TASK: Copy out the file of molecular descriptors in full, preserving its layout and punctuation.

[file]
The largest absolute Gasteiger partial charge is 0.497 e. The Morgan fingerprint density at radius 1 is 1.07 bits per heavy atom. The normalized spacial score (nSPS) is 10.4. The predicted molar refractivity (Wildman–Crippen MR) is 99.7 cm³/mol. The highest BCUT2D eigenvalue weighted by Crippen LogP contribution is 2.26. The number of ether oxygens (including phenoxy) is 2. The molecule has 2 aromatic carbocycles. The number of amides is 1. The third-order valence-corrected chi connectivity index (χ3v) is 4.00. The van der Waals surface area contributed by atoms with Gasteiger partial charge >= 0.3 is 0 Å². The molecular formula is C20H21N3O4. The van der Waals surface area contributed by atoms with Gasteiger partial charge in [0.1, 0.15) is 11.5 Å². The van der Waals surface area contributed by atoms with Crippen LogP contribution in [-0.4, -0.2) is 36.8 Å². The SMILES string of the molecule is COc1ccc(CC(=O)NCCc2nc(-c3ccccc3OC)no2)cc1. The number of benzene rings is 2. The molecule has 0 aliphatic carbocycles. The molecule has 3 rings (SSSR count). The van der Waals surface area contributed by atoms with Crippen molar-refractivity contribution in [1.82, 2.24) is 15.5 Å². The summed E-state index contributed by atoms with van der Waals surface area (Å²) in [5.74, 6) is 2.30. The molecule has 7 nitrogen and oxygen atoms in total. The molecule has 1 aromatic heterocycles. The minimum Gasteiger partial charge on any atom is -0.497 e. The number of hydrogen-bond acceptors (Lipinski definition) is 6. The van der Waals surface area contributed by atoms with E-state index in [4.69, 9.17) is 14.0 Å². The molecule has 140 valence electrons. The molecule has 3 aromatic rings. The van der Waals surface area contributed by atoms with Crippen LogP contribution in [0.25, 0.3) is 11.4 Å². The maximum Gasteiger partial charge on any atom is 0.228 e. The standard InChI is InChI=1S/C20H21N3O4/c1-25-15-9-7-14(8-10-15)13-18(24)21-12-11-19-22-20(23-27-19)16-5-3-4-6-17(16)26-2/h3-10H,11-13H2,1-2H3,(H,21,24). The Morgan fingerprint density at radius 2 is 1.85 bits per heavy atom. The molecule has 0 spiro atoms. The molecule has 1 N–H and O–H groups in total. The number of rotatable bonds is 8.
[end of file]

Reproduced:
The largest absolute Gasteiger partial charge is 0.497 e. The Morgan fingerprint density at radius 1 is 1.07 bits per heavy atom. The normalized spacial score (nSPS) is 10.4. The predicted molar refractivity (Wildman–Crippen MR) is 99.7 cm³/mol. The highest BCUT2D eigenvalue weighted by Crippen LogP contribution is 2.26. The number of ether oxygens (including phenoxy) is 2. The molecule has 2 aromatic carbocycles. The number of amides is 1. The third-order valence-corrected chi connectivity index (χ3v) is 4.00. The van der Waals surface area contributed by atoms with Gasteiger partial charge >= 0.3 is 0 Å². The molecular formula is C20H21N3O4. The van der Waals surface area contributed by atoms with Gasteiger partial charge in [0.1, 0.15) is 11.5 Å². The van der Waals surface area contributed by atoms with Crippen LogP contribution in [-0.4, -0.2) is 36.8 Å². The SMILES string of the molecule is COc1ccc(CC(=O)NCCc2nc(-c3ccccc3OC)no2)cc1. The number of benzene rings is 2. The molecule has 0 aliphatic carbocycles. The molecule has 3 rings (SSSR count). The van der Waals surface area contributed by atoms with Crippen molar-refractivity contribution in [1.82, 2.24) is 15.5 Å². The summed E-state index contributed by atoms with van der Waals surface area (Å²) in [5.74, 6) is 2.30. The molecule has 7 nitrogen and oxygen atoms in total. The molecule has 1 aromatic heterocycles. The minimum Gasteiger partial charge on any atom is -0.497 e. The number of hydrogen-bond acceptors (Lipinski definition) is 6. The van der Waals surface area contributed by atoms with E-state index in [4.69, 9.17) is 14.0 Å². The molecule has 140 valence electrons. The molecule has 3 aromatic rings. The van der Waals surface area contributed by atoms with Crippen LogP contribution in [0.25, 0.3) is 11.4 Å². The maximum Gasteiger partial charge on any atom is 0.228 e. The standard InChI is InChI=1S/C20H21N3O4/c1-25-15-9-7-14(8-10-15)13-18(24)21-12-11-19-22-20(23-27-19)16-5-3-4-6-17(16)26-2/h3-10H,11-13H2,1-2H3,(H,21,24). The Morgan fingerprint density at radius 2 is 1.85 bits per heavy atom. The molecule has 0 spiro atoms. The molecule has 1 N–H and O–H groups in total. The number of rotatable bonds is 8.